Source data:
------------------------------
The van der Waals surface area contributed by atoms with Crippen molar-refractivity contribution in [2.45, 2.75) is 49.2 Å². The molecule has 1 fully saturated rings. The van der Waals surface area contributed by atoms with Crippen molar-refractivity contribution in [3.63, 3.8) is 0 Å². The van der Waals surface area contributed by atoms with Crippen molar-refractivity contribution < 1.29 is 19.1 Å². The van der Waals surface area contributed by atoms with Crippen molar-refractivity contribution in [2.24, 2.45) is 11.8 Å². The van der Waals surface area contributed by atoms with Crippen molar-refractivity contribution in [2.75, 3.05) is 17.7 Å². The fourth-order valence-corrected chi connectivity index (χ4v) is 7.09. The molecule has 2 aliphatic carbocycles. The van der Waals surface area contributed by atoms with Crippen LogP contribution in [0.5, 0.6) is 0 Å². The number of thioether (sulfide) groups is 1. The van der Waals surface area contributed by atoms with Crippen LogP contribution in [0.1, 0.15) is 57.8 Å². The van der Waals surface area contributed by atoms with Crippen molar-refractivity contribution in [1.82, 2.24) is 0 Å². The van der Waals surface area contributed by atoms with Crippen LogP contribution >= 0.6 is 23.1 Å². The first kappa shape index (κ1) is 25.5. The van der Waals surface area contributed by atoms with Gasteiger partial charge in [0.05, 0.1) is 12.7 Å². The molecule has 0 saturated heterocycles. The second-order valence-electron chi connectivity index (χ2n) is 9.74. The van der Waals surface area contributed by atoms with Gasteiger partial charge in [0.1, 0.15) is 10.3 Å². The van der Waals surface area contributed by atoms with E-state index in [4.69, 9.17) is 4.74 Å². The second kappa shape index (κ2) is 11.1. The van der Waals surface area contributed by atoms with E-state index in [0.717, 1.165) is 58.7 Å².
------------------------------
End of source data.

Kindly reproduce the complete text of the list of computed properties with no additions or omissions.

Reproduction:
The van der Waals surface area contributed by atoms with Crippen molar-refractivity contribution in [2.45, 2.75) is 49.2 Å². The molecule has 1 fully saturated rings. The van der Waals surface area contributed by atoms with Crippen molar-refractivity contribution in [3.63, 3.8) is 0 Å². The van der Waals surface area contributed by atoms with Crippen molar-refractivity contribution < 1.29 is 19.1 Å². The van der Waals surface area contributed by atoms with Crippen molar-refractivity contribution in [2.24, 2.45) is 11.8 Å². The van der Waals surface area contributed by atoms with Crippen molar-refractivity contribution in [2.75, 3.05) is 17.7 Å². The fourth-order valence-corrected chi connectivity index (χ4v) is 7.09. The molecule has 2 aliphatic carbocycles. The van der Waals surface area contributed by atoms with Crippen LogP contribution in [0.5, 0.6) is 0 Å². The number of thioether (sulfide) groups is 1. The van der Waals surface area contributed by atoms with Crippen LogP contribution in [0.1, 0.15) is 57.8 Å². The van der Waals surface area contributed by atoms with Crippen molar-refractivity contribution in [1.82, 2.24) is 0 Å². The van der Waals surface area contributed by atoms with Crippen LogP contribution >= 0.6 is 23.1 Å². The first kappa shape index (κ1) is 25.5. The van der Waals surface area contributed by atoms with Gasteiger partial charge in [0.05, 0.1) is 12.7 Å². The molecule has 0 saturated heterocycles. The second-order valence-electron chi connectivity index (χ2n) is 9.74. The van der Waals surface area contributed by atoms with Gasteiger partial charge in [0.1, 0.15) is 10.3 Å². The van der Waals surface area contributed by atoms with E-state index in [4.69, 9.17) is 4.74 Å². The second kappa shape index (κ2) is 11.1. The van der Waals surface area contributed by atoms with E-state index in [0.717, 1.165) is 58.7 Å².